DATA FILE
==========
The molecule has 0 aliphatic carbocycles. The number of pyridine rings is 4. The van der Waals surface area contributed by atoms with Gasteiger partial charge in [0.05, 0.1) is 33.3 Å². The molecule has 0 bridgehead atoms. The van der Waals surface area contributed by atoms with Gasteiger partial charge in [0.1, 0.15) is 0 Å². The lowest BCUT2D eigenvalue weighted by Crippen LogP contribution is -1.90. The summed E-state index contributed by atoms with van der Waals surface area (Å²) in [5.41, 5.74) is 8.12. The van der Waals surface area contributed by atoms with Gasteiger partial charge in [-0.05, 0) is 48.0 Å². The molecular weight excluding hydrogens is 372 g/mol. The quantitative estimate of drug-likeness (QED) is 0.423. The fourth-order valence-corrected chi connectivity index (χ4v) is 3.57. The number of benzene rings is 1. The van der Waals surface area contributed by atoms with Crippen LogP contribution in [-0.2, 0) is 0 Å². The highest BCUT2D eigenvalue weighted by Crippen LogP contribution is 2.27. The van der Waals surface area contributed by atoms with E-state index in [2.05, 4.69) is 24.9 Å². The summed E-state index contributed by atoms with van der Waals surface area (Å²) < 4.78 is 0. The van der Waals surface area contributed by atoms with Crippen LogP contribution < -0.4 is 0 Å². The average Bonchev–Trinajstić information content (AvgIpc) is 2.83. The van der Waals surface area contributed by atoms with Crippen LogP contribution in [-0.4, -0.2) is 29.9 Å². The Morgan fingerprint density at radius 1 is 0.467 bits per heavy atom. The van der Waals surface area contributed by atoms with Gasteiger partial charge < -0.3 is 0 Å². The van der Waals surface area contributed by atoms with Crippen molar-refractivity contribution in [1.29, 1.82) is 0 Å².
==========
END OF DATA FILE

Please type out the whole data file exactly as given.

The molecule has 0 aliphatic carbocycles. The number of pyridine rings is 4. The van der Waals surface area contributed by atoms with Gasteiger partial charge in [0.05, 0.1) is 33.3 Å². The molecule has 0 bridgehead atoms. The van der Waals surface area contributed by atoms with Gasteiger partial charge in [0.1, 0.15) is 0 Å². The lowest BCUT2D eigenvalue weighted by Crippen LogP contribution is -1.90. The summed E-state index contributed by atoms with van der Waals surface area (Å²) in [5.41, 5.74) is 8.12. The van der Waals surface area contributed by atoms with Gasteiger partial charge in [-0.05, 0) is 48.0 Å². The molecular weight excluding hydrogens is 372 g/mol. The quantitative estimate of drug-likeness (QED) is 0.423. The fourth-order valence-corrected chi connectivity index (χ4v) is 3.57. The number of benzene rings is 1. The van der Waals surface area contributed by atoms with Crippen LogP contribution in [-0.2, 0) is 0 Å². The highest BCUT2D eigenvalue weighted by Crippen LogP contribution is 2.27. The van der Waals surface area contributed by atoms with E-state index in [2.05, 4.69) is 24.9 Å². The summed E-state index contributed by atoms with van der Waals surface area (Å²) < 4.78 is 0. The van der Waals surface area contributed by atoms with Crippen LogP contribution < -0.4 is 0 Å². The average Bonchev–Trinajstić information content (AvgIpc) is 2.83. The van der Waals surface area contributed by atoms with Crippen LogP contribution in [-0.4, -0.2) is 29.9 Å². The Morgan fingerprint density at radius 1 is 0.467 bits per heavy atom. The van der Waals surface area contributed by atoms with Gasteiger partial charge < -0.3 is 0 Å². The van der Waals surface area contributed by atoms with Crippen molar-refractivity contribution in [1.29, 1.82) is 0 Å².